By Jennifer Chown, of Maximum Capacity
Health care professionals and researchers are finally beginning to accept the reality of cancer-related “brain fog,” though cancer patients themselves have been talking about it for years.
Once affected by cancer, no matter how successful the treatment, some still struggle with changes in themselves that neither medications nor therapy seem to overcome. These are the cognitive changes, or changes in the way we think. This cognitive disruption affects as many as 75% of cancer patients and can happen not only after treatment but also as soon as the cancer is first diagnosed or first appears. Those affected describe a loss in mental sharpness that is both frustrating and life-changing. The symptoms of “brain fog” (often called “chemo brain”) include changes in memory, trouble finding and using the right word, poorer attention and concentration, trouble doing more than one thing at a time, and changes in mood or general feelings of psychological well-being. Each of these symptoms, either alone or in combination, can have a huge impact on how a person functions from day to day.
Scientists are just beginning to unravel why “brain fog” happens. One culprit may be the chemotherapy itself. Some studies have shown that patients receiving high-dose chemotherapy are at greater risk for cognitive problems after treatment than patients receiving low-dose chemotherapy. This may be why the term “chemo brain” was first coined by cancer patients. However, other studies have shown that some patients experience “brain fog” symptoms even before any form of chemotherapy treatment has been given or after other forms of treatment such as radiation. This suggests that the cancer itself or other factors (such as anxiety, depression, post traumatic stress disorder, fatigue, genetic factors, different treatment, etc.) may also play a role. What this also suggests is that unless there is more concrete evidence that one specific factor is to blame (for example chemotherapy), people should not be so afraid of brain fog that they let it affect their choice of cancer treatment.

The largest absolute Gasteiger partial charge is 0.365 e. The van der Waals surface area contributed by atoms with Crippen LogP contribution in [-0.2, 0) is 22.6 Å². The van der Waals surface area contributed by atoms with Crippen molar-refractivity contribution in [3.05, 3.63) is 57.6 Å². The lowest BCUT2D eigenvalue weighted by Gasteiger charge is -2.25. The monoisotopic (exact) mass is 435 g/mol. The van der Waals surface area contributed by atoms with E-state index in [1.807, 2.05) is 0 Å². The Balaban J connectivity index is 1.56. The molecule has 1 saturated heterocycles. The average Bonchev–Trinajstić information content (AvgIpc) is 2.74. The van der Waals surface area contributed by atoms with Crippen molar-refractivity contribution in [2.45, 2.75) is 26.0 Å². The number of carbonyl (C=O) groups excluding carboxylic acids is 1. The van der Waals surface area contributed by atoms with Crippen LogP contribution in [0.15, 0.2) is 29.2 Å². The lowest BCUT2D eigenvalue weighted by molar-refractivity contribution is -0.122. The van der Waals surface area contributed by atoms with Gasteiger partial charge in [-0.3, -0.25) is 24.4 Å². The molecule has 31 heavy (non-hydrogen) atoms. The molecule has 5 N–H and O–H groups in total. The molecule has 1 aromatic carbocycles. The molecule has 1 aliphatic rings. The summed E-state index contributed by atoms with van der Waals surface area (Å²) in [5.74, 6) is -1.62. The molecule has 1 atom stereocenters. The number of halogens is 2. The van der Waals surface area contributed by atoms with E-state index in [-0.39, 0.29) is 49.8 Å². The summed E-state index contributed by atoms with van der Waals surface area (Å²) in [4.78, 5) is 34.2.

Although the exact cause or combination of causes which lead to “brain fog” is not yet fully understood, the good news is that there are ways to compensate. The term “cognitive enhancement” refers to a method of improving the way you think. In cognitive enhancement programs (either in small groups or on a one-on-one basis) you learn about the issues affecting your thinking and then work to become more self-aware of the mistakes being made. Then, using new techniques and old techniques (techniques you may have been using all along) you can work to get back to better thinking. Successful cognitive enhancement has resulted in even minor treatment effects having an enormous positive impact on the lives of those affected.
How does a person with “brain fog” begin to make changes? First, by acknowledging the problem. These cognitive changes are not just your imagination! Second, by realizing that just as the physical symptoms of cancer and treatment can vary from person to person, so can the cognitive (or thinking) changes. While one person may think a little more slowly, another may remember a little less, and others might get a little muddled when they do more than one thing at a time. So how do you know if your cognitive changes are normal or not? Keep a log of your slip-ups. When you review your log, ask yourself, is this normal or to be expected given my diagnosis and treatment? How is this different from how I was acting before the cancer? Make a conscious effort to reduce your blunders and monitor any changes over time. Ask yourself if your mistakes are happening more often and whether they are bigger mistakes than you used to make (for example, are you forgetting where you parked, or whether you took the car to the store at all?). Compare notes with others and openly talk about your changes and concerns with peers, family members and your health professional. Look for local cognitive enhancement programs that you can take. There are many different causes for cognitive change.
Don’t let cancer get the best of your thinking. Play a proactive role in your cognition. Stay mentally and physically active. Learn and practice strategies and techniques for cognitive enhancement. Talk about the changes, don’t hide them. Take the “fog” out of the cancer experience and help yourself think more clearly.
Jennifer Chown is the Programs Manager for Maximum Capacity: Strategies for Cognitive Enhancement, a company devoted to helping people improve the way they think. www.maximumcapacity.org